This is a continuation of the previous post: Visualizing Data Structures With Dot. Part 0: The Dot Language.

In this post, we will explore some features of the dot language that make it particularly suited to drawing data structures. Our goal is to write a program to generate dot code to draw quadtree data structures

Problem : Several Fields in an Object or Structure With Outgoing Links.

In many cases, a drawing of the outgoing links of a data structure might not be so obvious as they were with the binary tree of the last post. For example, suppose that we have have a quadtree where nodes are defined (in C) as

// Each terminal node in a quadtree
// contains a list of data items.
// In this case, the data are simple strings.
  double x, y;
  char *data;

typedef struct _QTREE_NODE QTREE_NODE;
struct _QTREE_NODE {
  // Rectangle that this node covers.
  double upper_left_x, upper_left_y,
         lower_right_x, lower_right_y;
  QTREE_NODE *ne_child, *se_child,
             *sw_child, *nw_child;
  QTREE_DATA_ITEM *data_list;

And we have the data on a 256 ⨉ 256 grid which is centered at (0,0).


Addr Rectangle Node Type ne se sw nw data
0x01 -128,128,128,-128 nonleaf 0x02 0x03 0x04 0x05
0x02 0,128,128,0 leaf no data
0x03 0,0,128,-128 nonleaf 0x06 0x07 0x08 0x09
0x04 -128,0,0,-128 leaf w/data "D"
0x05 -128,128,0,0 leaf w/data "A"
0x06 64,0,128,-64 leaf no data
0x07 64,-64,128,-128 leaf w/data "C"
0x08 0,-64,128,-128 leaf no data
0x09 0,0,64,-64 leaf w/data "B"

How can dot be used to display the internal data structure in a useful way?

Solution : Records and Ports

We would like our nodes to be rendered by dot in a fashion similar to what one would find in a data structures textbook. For example


There are three elements that we need to cover:

  • Labels
  • Records
  • Ports


Labels are simply text which is displayed inside of a node. For example

digraph smalltree {
  0 [label="parent"];
  1 [label="child one"];
  2 [label="child two"];
  0 -> 1;
  0 -> 2;

If no label is supplied, then dot will label a node with the node name used to build the graph. In the tree above, the node names are: 0, 1, and 2.



Records are a special node shape that allow labels to be separated by vertical and horizontal lines. When records are used, the labels typically represent fields in some structure. Here is an example

digraph record {
  node0 [shape=record,label="field0|field1|field2"];
  node0 -> node1;


Fields can be stacked vertically by surrounding them with curly brackets.

digraph record {
  node0 [shape=record,label="{field0|field1|field2}"];
  node0 -> node1;


If you wish for some fields to be stacked vertically and others to appear next to each other horizontally, use nested curly brackets.

digraph record {
  node0 [shape=record,label="{field0|{field1|field2}}"];
  node0 -> node1;


The curly brackets should be taken to mean: "toggle between vertical and horizontal placement".

digraph record {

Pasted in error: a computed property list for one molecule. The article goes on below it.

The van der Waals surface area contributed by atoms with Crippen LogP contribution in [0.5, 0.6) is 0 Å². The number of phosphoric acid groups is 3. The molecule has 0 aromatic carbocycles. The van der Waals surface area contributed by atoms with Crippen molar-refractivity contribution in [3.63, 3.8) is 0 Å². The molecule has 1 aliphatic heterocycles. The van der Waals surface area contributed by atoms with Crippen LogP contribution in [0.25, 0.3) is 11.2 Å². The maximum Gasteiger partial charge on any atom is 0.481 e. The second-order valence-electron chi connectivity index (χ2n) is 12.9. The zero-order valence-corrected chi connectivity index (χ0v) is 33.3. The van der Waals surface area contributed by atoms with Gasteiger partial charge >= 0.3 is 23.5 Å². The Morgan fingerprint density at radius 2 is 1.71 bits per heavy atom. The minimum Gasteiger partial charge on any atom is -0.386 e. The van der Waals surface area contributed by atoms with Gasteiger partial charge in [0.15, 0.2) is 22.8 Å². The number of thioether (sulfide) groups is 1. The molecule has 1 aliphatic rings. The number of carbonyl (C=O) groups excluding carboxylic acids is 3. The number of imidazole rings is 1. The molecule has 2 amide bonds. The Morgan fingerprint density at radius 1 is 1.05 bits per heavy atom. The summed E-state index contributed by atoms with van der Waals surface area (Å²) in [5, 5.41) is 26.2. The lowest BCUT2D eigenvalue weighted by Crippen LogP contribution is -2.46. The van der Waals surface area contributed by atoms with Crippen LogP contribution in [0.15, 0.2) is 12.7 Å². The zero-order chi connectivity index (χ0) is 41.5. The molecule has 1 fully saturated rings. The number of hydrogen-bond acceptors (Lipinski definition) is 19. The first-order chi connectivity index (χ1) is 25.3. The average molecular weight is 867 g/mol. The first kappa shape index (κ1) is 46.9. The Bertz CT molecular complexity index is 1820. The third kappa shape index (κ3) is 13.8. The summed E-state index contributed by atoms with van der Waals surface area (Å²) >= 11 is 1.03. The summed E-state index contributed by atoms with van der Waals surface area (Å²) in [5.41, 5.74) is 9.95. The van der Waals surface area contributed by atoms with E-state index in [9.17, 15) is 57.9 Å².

node0 [shape=record,label="{field0|{field1|field2|{field4|field5}}}"];
  node0 -> node1;



If a particular field contains an outgoing link, then we would like dot to draw the link at the same location as the field. The code below demonstrates the problem that ports solve

digraph port {
  root [shape=record,label="link0|link1|link2|link3|link4"];
  root -> child0;
  root -> child1;
  root -> child2;
  root -> child3;
  root -> child4;


In this drawing, it is not obvious which fields contain which links.

One solution is to label the outgoing links themselves

digraph port {
  root -> child0 [label="link0"];
  root -> child1 [label="link1"];
  root -> child2 [label="link2"];
  root -> child3 [label="link3"];
  root -> child4 [label="link4"];


Ports are labeled fields which can be used to specify an origin point for a link. Ports are defined inside of a node label and are written in angle brackets. Ports can be referenced in links with the syntax: sourceNode:port -> targetNode

digraph port {
  root [shape=record,label="<L0>link0|<L1>link1|<L2>link2|<L3>link3|<L4>link4"];
  root:L0 -> child0;
  root:L1 -> child1;
  root:L2 -> child2;
  root:L3 -> child3;
  root:L4 -> child4;



Armed with records and ports, we can now tackle the quadtree from the beginning of this post. Although this code is monotonous our ultimate goal is to have it generated by a program.

digraph quadtree {
  N0x01 [shape=record,
  N0x01:ne -> N0x02;
  N0x01:se -> N0x03;
  N0x01:sw -> N0x04;
  N0x01:nw -> N0x05;
  N0x02 [shape=record,
         label="{Rectangle:0,128,128,0|No Data}"];
  N0x03 [shape=record,
  N0x03:ne -> N0x06;
  N0x03:se -> N0x07;
  N0x03:sw -> N0x08;
  N0x03:nw -> N0x09;
  N0x04 [shape=record,
         label="{Rectangle:-128,0,0,-128|{Data:\"D\"|Data (x,y):-64,-64}}"];
  N0x05 [shape=record,
         label="{Rectangle:-128,128,0,0|{Data:\"A\"|Data (x,y):-64,64}}"];
  N0x06 [shape=record,
         label="{Rectangle:64,0,128,-64|No Data}"];
  N0x07 [shape=record,
         label="{Rectangle:64,-64,128,-128|{Data:\"C\"|Data (x,y):96,-96}}"];
  N0x08 [shape=record,
         label="{Rectangle:0,-64,128,-128|No Data}"];
  N0x09 [shape=record,
         label="{Rectangle:0,0,64,-64|{Data:\"B\"|Data (x,y):32,-32}}"];



In the next post, we will explore some techniques for generating dot files in C.